By Michael J Davidson, a sometimes guest blogger at Millennial Star who happens to be active LDS, a husband, father, attorney and genealogy enthusiast.
It is not every day that the Supreme Court of the United States issues an opinion that has such eternal implications as we have in the Obergefell v. Hodges case. I undertook to read the syllabus, opinion of the court and the dissents (103 pages!) thinking that I would possibly write a legal critique of what the court did, but I found that such a critique would likely be similar to those already done. Instead, I thought about the eternal consequences of this decision and found them to be very sobering.
Frankly, a lot of what the Court does really is somewhat insignificant in the timeframe of the gospel, but today’s decision is different. Foreign affairs, healthcare, and housing discrimination are all important topics, to be sure, but they affect items that are very temporal, very temporary, when you take the long view that we should be focused on. There are some truly important things addressed there, but for the most part we won’t look back on the Chevron decision as something that impacted the salvation of souls in the world.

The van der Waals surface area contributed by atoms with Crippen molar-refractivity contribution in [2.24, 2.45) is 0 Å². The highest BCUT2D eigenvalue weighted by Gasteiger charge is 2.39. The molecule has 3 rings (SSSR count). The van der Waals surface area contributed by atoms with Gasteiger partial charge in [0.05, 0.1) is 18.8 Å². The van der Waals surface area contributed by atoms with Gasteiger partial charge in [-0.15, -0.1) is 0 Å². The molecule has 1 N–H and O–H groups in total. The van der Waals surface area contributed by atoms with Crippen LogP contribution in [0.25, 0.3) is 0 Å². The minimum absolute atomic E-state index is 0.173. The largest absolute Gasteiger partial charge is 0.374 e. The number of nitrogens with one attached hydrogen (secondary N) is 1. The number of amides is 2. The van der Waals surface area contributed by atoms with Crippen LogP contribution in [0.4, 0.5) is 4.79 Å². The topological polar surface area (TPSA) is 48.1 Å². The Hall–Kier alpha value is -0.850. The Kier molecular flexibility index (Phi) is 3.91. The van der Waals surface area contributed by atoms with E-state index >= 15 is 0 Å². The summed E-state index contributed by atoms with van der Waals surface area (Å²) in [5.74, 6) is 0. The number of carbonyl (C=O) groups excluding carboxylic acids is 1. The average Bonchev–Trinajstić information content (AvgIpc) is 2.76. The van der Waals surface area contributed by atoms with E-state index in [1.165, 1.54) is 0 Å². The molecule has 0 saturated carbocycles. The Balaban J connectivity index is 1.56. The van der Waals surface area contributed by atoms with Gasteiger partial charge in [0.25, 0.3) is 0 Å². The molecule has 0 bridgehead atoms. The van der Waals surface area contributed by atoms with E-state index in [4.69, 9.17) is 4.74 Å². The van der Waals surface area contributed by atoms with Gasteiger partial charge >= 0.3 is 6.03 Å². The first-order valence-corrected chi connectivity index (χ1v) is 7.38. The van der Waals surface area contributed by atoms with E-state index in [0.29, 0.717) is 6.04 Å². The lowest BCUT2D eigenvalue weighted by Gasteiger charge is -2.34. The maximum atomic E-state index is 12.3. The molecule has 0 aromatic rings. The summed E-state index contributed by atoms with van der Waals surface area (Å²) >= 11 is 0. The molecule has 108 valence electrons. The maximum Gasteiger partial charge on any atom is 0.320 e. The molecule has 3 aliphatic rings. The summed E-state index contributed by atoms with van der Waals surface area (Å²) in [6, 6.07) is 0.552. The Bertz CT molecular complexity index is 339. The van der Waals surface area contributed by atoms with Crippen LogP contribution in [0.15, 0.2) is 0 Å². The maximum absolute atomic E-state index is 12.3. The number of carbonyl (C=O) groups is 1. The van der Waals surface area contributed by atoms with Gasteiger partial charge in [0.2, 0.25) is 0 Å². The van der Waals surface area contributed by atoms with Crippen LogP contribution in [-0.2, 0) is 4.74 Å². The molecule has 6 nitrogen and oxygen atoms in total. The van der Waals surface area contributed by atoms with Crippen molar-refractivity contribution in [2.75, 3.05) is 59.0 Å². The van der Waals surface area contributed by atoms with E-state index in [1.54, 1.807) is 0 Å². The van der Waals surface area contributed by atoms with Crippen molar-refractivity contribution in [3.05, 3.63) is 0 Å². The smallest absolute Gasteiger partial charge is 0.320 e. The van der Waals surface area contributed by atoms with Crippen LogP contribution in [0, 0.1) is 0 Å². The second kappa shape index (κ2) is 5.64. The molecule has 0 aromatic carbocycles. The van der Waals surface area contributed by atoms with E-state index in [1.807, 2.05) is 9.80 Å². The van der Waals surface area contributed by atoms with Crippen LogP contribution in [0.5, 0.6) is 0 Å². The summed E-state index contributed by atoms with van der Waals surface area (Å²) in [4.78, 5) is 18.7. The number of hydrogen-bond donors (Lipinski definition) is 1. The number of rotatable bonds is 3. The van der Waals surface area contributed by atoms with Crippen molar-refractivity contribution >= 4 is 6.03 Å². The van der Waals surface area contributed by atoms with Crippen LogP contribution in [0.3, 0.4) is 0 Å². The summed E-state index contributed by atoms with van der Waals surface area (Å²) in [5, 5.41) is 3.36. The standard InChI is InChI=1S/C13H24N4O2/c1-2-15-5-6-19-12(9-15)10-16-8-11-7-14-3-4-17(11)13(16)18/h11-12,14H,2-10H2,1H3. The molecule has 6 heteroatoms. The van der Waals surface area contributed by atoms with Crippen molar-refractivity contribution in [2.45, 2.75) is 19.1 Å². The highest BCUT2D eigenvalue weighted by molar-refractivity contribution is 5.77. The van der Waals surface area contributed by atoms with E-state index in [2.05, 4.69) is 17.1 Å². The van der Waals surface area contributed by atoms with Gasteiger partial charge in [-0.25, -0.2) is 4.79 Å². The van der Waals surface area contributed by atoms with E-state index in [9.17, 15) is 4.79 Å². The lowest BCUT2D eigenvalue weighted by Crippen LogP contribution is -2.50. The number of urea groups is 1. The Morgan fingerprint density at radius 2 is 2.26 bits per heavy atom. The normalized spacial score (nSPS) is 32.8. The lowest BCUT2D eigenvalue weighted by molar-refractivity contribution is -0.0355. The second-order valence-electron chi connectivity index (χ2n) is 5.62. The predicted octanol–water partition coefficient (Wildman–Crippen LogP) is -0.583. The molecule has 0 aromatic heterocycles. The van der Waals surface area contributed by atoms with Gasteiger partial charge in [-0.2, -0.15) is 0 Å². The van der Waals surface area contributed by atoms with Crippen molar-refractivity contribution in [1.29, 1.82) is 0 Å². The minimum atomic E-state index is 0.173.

Families, on the other hand, are eternal. Or at least some of them are. In this brave new world, violence is being done to individuals in a manner that will impact these individuals in the eternities. Today’s decision by the Supreme Court gives legal sanction to marriage relationships (and parental relationships) that will not and cannot endure in eternity. With this legal recognition comes an increased level of social acceptance that will result in more individuals engaging in such relationships, and doing so in a manner that is more permanent. In discussing these developments, we need to keep in mind not only of the sinful nature of homosexual behavior, but also of the futile nature of these relationships from an eternal perspective.
It has long been clear from a doctrinal perspective that engaging in homosexual sex is sinful, under any circumstances. This is something the brethren have made abundantly clear, particularly in recent general conference addresses and other public statements. What I haven’t heard as much, though I expect we will hear more of, is that these new family relationships cannot endure in the eternities the way heterosexual marriages can endure.
The Proclamation of the Family could not be more clear. “THE FAMILY is ordained of God. Marriage between man and woman is essential to His eternal plan. Children are entitled to birth within the bonds of matrimony, and to be reared by a father and a mother who honor marital vows with complete fidelity.” In 2004, the First Presidency further issued this statement: “As a doctrinal principle, based on sacred scripture, we affirm that marriage between a man and a woman is essential to the Creator’s plan for the eternal destiny of His children. The powers of procreation are to be exercised only between a man and a woman lawfully wedded as husband and wife. Any other sexual relations, including those between persons of the same gender, undermine the divinely created institution of the family.”